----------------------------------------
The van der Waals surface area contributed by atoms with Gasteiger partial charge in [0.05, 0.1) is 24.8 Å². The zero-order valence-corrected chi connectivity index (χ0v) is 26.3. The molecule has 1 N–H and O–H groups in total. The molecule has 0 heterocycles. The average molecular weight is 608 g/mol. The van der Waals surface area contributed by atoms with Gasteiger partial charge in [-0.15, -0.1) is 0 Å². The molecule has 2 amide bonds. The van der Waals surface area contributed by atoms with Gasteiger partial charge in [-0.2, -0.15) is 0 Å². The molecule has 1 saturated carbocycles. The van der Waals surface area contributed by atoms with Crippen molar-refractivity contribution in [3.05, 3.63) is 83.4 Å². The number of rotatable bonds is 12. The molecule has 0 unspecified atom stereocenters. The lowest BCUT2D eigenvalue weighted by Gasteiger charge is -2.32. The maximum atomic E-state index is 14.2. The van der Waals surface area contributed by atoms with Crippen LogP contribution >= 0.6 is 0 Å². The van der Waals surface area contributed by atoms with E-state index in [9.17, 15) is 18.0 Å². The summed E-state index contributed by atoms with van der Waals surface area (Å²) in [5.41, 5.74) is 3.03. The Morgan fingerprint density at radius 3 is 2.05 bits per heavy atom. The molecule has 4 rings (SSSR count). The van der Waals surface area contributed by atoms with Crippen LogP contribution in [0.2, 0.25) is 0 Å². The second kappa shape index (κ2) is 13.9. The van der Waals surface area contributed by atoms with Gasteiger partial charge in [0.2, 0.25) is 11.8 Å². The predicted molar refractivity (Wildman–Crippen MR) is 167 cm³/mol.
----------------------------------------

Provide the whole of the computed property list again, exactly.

The van der Waals surface area contributed by atoms with Gasteiger partial charge in [0.05, 0.1) is 24.8 Å². The zero-order valence-corrected chi connectivity index (χ0v) is 26.3. The molecule has 1 N–H and O–H groups in total. The molecule has 0 heterocycles. The average molecular weight is 608 g/mol. The van der Waals surface area contributed by atoms with Gasteiger partial charge in [-0.15, -0.1) is 0 Å². The molecule has 2 amide bonds. The van der Waals surface area contributed by atoms with Gasteiger partial charge in [-0.2, -0.15) is 0 Å². The molecule has 1 saturated carbocycles. The van der Waals surface area contributed by atoms with Crippen molar-refractivity contribution in [3.05, 3.63) is 83.4 Å². The number of rotatable bonds is 12. The molecule has 0 unspecified atom stereocenters. The lowest BCUT2D eigenvalue weighted by Gasteiger charge is -2.32. The maximum atomic E-state index is 14.2. The van der Waals surface area contributed by atoms with Crippen LogP contribution >= 0.6 is 0 Å². The van der Waals surface area contributed by atoms with E-state index in [9.17, 15) is 18.0 Å². The summed E-state index contributed by atoms with van der Waals surface area (Å²) in [5.41, 5.74) is 3.03. The Morgan fingerprint density at radius 3 is 2.05 bits per heavy atom. The molecule has 4 rings (SSSR count). The van der Waals surface area contributed by atoms with Crippen LogP contribution in [0.2, 0.25) is 0 Å². The second kappa shape index (κ2) is 13.9. The van der Waals surface area contributed by atoms with Gasteiger partial charge in [0.2, 0.25) is 11.8 Å². The predicted molar refractivity (Wildman–Crippen MR) is 167 cm³/mol.